Lyrical tales of romance and deception over a blend of Samba, jazz, bossa nova, mambo and crackling vinyl. A mix of 1950’s inspired ballroom jazz, cinematic tangoes, groovin’ jazz tracks, infectious mambo’s and banging beats…
Caro Emerald almost became famous by accident.
Not that the young singer — already a multi-platinum, chart-topping success throughout Europe —lacks the talent, or the songs, to be successful in her own right. But at one point early in her career, Emerald was one of many talented, unknown performers trying to make her mark.
A call from producers David Schreurs and Jan van Wieringen changed everything. They had a song (written with Canadian songwriter Vince Degiorgio) that needed some vocals, but their first choice for a singer wasn’t available. Could Caro come in?
“I was doing demos at the time, and when I heard about this song, I thought it would be fun to try,” says the singer. “I figured right! I came in and heard this new style of song that I completely fell in love with — it was this crazy mix between pop and jazz, all the ingredients I love in music. And then I guess they liked my voice, because we kept it.”
That track, a retro-tinged party starter called “Back It Up” (complete with DJ scratches), heralded a unique new sound, a blend of pop, mambo and cool jazz. Soon, that demo helped land Emerald a TV performance, just as a YouTube video of the song began to catch, propelling that song to a top 20 hit.
Although she landed on the charts in a roundabout way, the retro-yet-modern stylings of “Back It Up” were perfectly suited for Emerald’s personality. The singer, who grew up in a musical family and fell in love with singing after performing a solo during a school play (she sang the 1931 jazz standard “Dream a Little Dream of Me,” later made famous by Mama Cass), started her career studying jazz at a conservatory. “I really liked Ella, Louie, Billie, all that really vocal jazz,” she says. “At the same time, I loved Motown, Stevie Wonder, Michael Jackson, all that funky stuff. And I was just getting into Duffy and Amy Winehouse when we recorded that demo, so it just kind of fit together.”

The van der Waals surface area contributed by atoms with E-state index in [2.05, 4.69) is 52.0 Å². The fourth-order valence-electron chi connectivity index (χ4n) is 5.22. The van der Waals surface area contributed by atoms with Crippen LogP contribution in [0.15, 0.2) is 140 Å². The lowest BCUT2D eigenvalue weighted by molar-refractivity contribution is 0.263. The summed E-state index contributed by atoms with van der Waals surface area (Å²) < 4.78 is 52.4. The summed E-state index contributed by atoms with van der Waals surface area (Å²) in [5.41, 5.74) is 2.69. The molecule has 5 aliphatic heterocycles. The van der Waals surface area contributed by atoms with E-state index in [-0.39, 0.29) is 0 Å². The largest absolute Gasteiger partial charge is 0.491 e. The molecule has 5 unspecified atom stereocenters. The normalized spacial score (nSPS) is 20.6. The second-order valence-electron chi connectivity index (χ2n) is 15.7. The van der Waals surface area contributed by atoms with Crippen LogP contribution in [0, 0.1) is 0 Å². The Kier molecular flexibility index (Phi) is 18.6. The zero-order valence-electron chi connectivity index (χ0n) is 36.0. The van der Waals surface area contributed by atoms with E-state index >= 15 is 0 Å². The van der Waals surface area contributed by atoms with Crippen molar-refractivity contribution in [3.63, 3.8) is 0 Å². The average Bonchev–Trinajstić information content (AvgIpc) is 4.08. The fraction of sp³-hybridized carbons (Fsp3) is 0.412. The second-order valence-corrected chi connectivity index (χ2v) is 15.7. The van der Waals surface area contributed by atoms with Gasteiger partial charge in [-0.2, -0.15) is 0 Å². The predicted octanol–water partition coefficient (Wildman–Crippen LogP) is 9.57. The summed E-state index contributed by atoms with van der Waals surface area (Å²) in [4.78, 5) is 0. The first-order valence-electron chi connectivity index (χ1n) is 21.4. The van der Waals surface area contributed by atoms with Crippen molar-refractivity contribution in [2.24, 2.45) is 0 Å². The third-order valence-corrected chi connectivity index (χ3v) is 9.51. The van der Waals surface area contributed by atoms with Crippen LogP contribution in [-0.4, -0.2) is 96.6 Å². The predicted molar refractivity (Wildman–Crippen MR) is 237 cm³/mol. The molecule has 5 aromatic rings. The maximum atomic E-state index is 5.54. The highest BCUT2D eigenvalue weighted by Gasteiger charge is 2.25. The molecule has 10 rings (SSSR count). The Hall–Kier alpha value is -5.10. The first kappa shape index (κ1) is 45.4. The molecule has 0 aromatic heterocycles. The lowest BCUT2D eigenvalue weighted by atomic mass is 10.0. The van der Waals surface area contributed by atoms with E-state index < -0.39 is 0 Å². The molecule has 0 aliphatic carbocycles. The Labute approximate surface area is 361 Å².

Instead of using the single’s success to start a label bidding war, Emerald and her production team decided to make a go at it on their own. “Once we had done that first song, we all realized we wanted to keep going, that we had a potential for building something great together,” remembers the singer. Using “Back It Up” as a template, they recorded the album “Deleted Scenes From the Cutting Room Floor,” a bold, brassy affair that nods to everything from big band to vintage soul to mambo, topped with modern beats.
Released on their own label (Grandmono) with the production/writing team handling the business side, the indie record became a sensation throughout Europe, propelled by the #1 hit “A Night Like This.” In her home country of Holland, the record managed an astounding feat — it set a new record for number of weeks on top of the carts (30), breaking Michael Jackson’s previous 26-week reign for “Thriller”. Along the way, the singer made a number of major TV appearances (Jools Holland) and was nominated for several awards (including the Echo Awards, where she won “Best Newcomer International” over the likes of Lana Del Rey and Gotye). Her music also ended up in a number of films, commercials and TV shows on both sides of the Atlantic, including “The Playboy Club,” “The Vampire Diaries,” “Dancing with the Stars” and the films “2 Days in New York” and “Chimpanzee.”
“It’s funny, because I went into this knowing nothing about the business side of the music world,” she said. “So it was great to do something on our own label, in our way, and have it really work out.”
Emerald also raised her profile with a sold-out European headlining tour that saw the singer attach a visual flair to her music, winking at the 40s/50s jazz era through both costumes and her performance. Surrounded by an eight-piece, all-male band (says Emerald: “I love it. I’m the girl in the middle and I like all the attention!”), Emerald belted out tracks from her debut record accompanied by a horn and rhythm section, as well as a DJ.
In between conquering Europe, Caro and the team reserved as much time as possible gathering and recording ideas for their second album. Not surprisingly when you consider how much they travelled across Europe, the lively European arts, entertainment and fashion scene of the 1920s-1960s sets the stage for this album. Caro, David, Vincent and Jan found ideas in pictures, stories and people living in the world’s centre of haute couture, Paris. They aimed for an edgy sound, vivid, dark, romantic and intense, yet still glamorous.
The main theme, if you will, of ‘The Shocking Miss Emerald’ is style. Style has always played an important role in the Caro Emerald world, and this album emphasizes Caro not only as a great singer, but also a sophisticated and timeless style icon. The album ‘The Shocking Miss Emerald’ has been released in Europe in the beginning of May 2013.